Parkinsons Patient May Benefit from Vitamin K2
From the research of the Belgian neuroscientist, Patrik Verstreken, it appears that through giving Parkinson's patients vitamin K2, their condition could improve. Patrik agrees that more research needs to be performed to gain more evidence of this fact. He published his findings in the Science journal online.
Vertraken compares what happens in the Parkinson patients to factory operations for a visual. "If we looked at cells as small factories, then mitochondria would be the power plants responsible for supplying the energy for their operation." He goes on to say the if the function of the movement of the electrons or functioning of the mitochondria is interrupted than the mitochondria will not be able to produce enough power for the cells. This could cause major problems as cells could die off in the brain interrupting the neurons communication with one another. This brings on common symptoms for Parkinson's such as muscle stiffness, tremors and akinesia (lack of movement).
It is not known what Parkinson's is caused by, researchers have identified a number of genetic defects occurring in Parkinson's sufferers though, such as Parking and PINK1 mutations, both of which can hamper the activity of the mitochondria according to the researcher.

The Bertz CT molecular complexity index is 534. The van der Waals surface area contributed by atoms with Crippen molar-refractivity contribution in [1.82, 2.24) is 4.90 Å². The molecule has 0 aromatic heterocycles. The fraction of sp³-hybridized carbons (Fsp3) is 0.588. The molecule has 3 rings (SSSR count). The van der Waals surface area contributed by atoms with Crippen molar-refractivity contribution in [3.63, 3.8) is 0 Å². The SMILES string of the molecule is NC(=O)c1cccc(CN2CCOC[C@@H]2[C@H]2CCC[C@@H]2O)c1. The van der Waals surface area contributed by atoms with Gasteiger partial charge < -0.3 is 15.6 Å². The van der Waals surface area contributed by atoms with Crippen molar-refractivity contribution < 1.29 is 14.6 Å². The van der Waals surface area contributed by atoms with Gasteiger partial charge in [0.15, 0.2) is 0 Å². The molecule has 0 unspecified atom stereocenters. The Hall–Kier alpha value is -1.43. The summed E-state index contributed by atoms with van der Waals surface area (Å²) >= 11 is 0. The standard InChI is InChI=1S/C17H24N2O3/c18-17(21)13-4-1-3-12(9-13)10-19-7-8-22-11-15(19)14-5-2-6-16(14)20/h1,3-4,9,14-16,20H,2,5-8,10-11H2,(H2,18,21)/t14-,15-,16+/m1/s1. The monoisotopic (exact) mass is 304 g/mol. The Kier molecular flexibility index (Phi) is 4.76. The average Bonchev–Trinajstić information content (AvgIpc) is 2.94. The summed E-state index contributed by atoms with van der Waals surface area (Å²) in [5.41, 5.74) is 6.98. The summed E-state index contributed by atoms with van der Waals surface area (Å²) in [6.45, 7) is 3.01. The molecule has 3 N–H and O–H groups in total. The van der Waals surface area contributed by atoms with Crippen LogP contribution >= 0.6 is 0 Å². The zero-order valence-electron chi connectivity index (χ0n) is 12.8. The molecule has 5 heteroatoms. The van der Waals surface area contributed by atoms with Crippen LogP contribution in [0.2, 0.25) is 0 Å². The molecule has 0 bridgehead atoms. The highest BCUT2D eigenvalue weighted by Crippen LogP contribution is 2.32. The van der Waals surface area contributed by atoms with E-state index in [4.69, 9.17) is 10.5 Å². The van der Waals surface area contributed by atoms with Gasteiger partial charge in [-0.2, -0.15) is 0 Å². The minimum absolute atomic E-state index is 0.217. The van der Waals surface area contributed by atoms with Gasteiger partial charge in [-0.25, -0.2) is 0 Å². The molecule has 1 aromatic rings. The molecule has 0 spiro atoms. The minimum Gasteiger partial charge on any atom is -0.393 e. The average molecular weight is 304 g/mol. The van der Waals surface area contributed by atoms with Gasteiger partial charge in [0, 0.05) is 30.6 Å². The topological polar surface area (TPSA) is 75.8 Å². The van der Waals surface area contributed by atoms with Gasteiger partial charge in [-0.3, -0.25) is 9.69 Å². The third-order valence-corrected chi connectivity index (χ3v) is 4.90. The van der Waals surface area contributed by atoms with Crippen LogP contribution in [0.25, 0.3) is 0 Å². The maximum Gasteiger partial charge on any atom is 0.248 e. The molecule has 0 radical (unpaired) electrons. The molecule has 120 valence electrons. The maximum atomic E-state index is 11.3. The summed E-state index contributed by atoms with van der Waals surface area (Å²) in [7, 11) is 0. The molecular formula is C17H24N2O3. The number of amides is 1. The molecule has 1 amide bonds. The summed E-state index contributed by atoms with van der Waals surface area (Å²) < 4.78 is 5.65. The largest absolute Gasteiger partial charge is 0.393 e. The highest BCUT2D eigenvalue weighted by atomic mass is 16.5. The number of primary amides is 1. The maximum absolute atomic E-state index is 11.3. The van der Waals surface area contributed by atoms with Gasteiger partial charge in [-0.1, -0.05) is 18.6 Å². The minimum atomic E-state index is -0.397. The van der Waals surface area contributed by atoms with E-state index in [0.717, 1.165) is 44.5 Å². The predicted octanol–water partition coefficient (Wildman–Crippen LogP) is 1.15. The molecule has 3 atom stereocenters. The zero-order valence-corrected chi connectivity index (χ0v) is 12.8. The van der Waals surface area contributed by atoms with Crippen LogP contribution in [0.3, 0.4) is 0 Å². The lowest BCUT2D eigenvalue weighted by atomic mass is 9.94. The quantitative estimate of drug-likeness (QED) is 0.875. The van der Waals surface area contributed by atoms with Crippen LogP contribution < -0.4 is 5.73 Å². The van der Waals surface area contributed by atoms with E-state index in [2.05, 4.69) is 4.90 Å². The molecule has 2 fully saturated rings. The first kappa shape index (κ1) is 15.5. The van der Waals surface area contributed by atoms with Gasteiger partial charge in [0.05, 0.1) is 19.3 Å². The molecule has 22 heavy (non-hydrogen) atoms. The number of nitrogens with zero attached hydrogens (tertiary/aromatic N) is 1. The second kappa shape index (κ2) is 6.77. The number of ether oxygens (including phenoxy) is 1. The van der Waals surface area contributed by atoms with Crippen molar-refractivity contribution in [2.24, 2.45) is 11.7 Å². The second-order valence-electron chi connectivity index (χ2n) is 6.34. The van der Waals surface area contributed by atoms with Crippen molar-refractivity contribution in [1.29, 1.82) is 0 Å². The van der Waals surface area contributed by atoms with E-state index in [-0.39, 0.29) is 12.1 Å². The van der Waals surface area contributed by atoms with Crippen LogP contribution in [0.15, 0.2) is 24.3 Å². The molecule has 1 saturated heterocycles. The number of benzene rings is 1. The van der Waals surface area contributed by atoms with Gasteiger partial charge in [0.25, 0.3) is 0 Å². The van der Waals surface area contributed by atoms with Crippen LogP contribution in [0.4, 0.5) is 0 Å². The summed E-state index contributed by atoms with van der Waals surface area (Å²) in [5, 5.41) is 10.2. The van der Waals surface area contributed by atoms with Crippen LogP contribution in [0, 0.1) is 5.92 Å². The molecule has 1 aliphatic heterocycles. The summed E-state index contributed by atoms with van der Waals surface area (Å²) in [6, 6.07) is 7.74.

Patrik and his colleagues did their research on fruit flies with either the Parking or PINK1 genetic defect that resembles the one linked to Parkinson's they discovered that the fruit flies with the Parking or PINK1 mutation became unable to fly.
Through examining the flies it was found that, the flies' mitochondria were defective exactly like that of Parkinson's sufferers. This caused less energy to be produced for the cells. After the fruit flies received vitamin K2 it was found that the mitochondria began producing enough energy once again and the flies could again fly. It was decided that this was because the mitochondria function was improved as far as transporting electrons, due to the vitamin K2.
Vitamin K2 - Is It New Hope for Parkinson's Patients
The researcher has concluded that with Parkinson's patients having the same type of defect in the mitochondria because of the Parking or PINK1 mutations, that vitamin K2 could be a promising treatment for them.